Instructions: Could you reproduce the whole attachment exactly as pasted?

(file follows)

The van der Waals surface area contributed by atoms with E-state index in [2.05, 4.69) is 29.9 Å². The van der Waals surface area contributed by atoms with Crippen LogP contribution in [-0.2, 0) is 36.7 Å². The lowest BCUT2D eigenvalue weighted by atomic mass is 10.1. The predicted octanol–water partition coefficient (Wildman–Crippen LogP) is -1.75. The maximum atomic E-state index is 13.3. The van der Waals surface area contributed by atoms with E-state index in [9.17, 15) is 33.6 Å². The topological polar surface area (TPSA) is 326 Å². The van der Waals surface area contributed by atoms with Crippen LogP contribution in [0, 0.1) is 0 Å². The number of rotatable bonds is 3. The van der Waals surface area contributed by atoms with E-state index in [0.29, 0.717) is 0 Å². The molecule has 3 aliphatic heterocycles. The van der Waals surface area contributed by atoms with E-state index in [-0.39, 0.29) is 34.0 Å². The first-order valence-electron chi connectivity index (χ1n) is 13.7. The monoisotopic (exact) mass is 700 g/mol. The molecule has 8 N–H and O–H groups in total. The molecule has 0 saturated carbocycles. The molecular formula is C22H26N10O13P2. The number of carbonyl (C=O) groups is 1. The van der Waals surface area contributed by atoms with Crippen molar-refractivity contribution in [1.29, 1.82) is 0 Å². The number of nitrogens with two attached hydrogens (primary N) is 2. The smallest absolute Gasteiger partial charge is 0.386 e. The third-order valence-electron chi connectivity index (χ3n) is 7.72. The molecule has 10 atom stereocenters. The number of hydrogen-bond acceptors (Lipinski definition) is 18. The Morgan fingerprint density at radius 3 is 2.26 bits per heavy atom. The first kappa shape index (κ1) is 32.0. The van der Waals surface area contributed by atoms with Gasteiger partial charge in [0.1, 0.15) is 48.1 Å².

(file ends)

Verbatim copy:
The van der Waals surface area contributed by atoms with E-state index in [2.05, 4.69) is 29.9 Å². The van der Waals surface area contributed by atoms with Crippen LogP contribution in [-0.2, 0) is 36.7 Å². The lowest BCUT2D eigenvalue weighted by atomic mass is 10.1. The predicted octanol–water partition coefficient (Wildman–Crippen LogP) is -1.75. The maximum atomic E-state index is 13.3. The van der Waals surface area contributed by atoms with E-state index in [9.17, 15) is 33.6 Å². The topological polar surface area (TPSA) is 326 Å². The van der Waals surface area contributed by atoms with Crippen LogP contribution in [0, 0.1) is 0 Å². The number of rotatable bonds is 3. The van der Waals surface area contributed by atoms with E-state index in [0.29, 0.717) is 0 Å². The molecule has 3 aliphatic heterocycles. The van der Waals surface area contributed by atoms with E-state index in [-0.39, 0.29) is 34.0 Å². The first-order valence-electron chi connectivity index (χ1n) is 13.7. The monoisotopic (exact) mass is 700 g/mol. The molecule has 8 N–H and O–H groups in total. The molecule has 0 saturated carbocycles. The molecular formula is C22H26N10O13P2. The number of carbonyl (C=O) groups is 1. The van der Waals surface area contributed by atoms with Crippen molar-refractivity contribution in [1.29, 1.82) is 0 Å². The number of nitrogens with two attached hydrogens (primary N) is 2. The smallest absolute Gasteiger partial charge is 0.386 e. The third-order valence-electron chi connectivity index (χ3n) is 7.72. The molecule has 10 atom stereocenters. The number of hydrogen-bond acceptors (Lipinski definition) is 18. The Morgan fingerprint density at radius 3 is 2.26 bits per heavy atom. The first kappa shape index (κ1) is 32.0. The van der Waals surface area contributed by atoms with Gasteiger partial charge in [0.1, 0.15) is 48.1 Å².